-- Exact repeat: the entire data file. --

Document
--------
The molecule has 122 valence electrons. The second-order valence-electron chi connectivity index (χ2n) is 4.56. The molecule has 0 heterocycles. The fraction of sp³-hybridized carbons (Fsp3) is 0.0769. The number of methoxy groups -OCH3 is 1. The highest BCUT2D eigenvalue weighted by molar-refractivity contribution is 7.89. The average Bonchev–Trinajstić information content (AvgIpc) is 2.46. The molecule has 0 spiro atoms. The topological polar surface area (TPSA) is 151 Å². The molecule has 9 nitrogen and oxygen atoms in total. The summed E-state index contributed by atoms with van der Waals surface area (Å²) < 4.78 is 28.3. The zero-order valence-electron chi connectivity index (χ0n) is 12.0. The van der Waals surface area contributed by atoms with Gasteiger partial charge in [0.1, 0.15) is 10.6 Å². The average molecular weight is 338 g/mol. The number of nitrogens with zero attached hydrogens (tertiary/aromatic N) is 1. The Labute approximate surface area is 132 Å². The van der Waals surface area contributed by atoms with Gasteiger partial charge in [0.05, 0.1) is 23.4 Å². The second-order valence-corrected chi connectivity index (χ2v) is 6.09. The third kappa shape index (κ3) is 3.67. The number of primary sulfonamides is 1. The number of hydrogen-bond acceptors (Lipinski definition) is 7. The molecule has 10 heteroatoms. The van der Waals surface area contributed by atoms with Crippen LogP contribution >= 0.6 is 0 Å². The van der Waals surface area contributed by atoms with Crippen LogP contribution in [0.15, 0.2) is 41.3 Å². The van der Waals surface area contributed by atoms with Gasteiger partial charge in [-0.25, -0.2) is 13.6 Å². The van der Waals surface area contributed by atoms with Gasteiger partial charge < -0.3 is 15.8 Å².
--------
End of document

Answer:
The molecule has 122 valence electrons. The second-order valence-electron chi connectivity index (χ2n) is 4.56. The molecule has 0 heterocycles. The fraction of sp³-hybridized carbons (Fsp3) is 0.0769. The number of methoxy groups -OCH3 is 1. The highest BCUT2D eigenvalue weighted by molar-refractivity contribution is 7.89. The average Bonchev–Trinajstić information content (AvgIpc) is 2.46. The molecule has 0 spiro atoms. The topological polar surface area (TPSA) is 151 Å². The molecule has 9 nitrogen and oxygen atoms in total. The summed E-state index contributed by atoms with van der Waals surface area (Å²) < 4.78 is 28.3. The zero-order valence-electron chi connectivity index (χ0n) is 12.0. The van der Waals surface area contributed by atoms with Gasteiger partial charge in [0.1, 0.15) is 10.6 Å². The average molecular weight is 338 g/mol. The number of nitrogens with zero attached hydrogens (tertiary/aromatic N) is 1. The Labute approximate surface area is 132 Å². The van der Waals surface area contributed by atoms with Gasteiger partial charge in [0.05, 0.1) is 23.4 Å². The second-order valence-corrected chi connectivity index (χ2v) is 6.09. The third kappa shape index (κ3) is 3.67. The number of primary sulfonamides is 1. The number of hydrogen-bond acceptors (Lipinski definition) is 7. The molecule has 10 heteroatoms. The van der Waals surface area contributed by atoms with Crippen LogP contribution >= 0.6 is 0 Å². The van der Waals surface area contributed by atoms with Crippen LogP contribution in [0.15, 0.2) is 41.3 Å². The van der Waals surface area contributed by atoms with Gasteiger partial charge in [-0.25, -0.2) is 13.6 Å². The van der Waals surface area contributed by atoms with Gasteiger partial charge < -0.3 is 15.8 Å².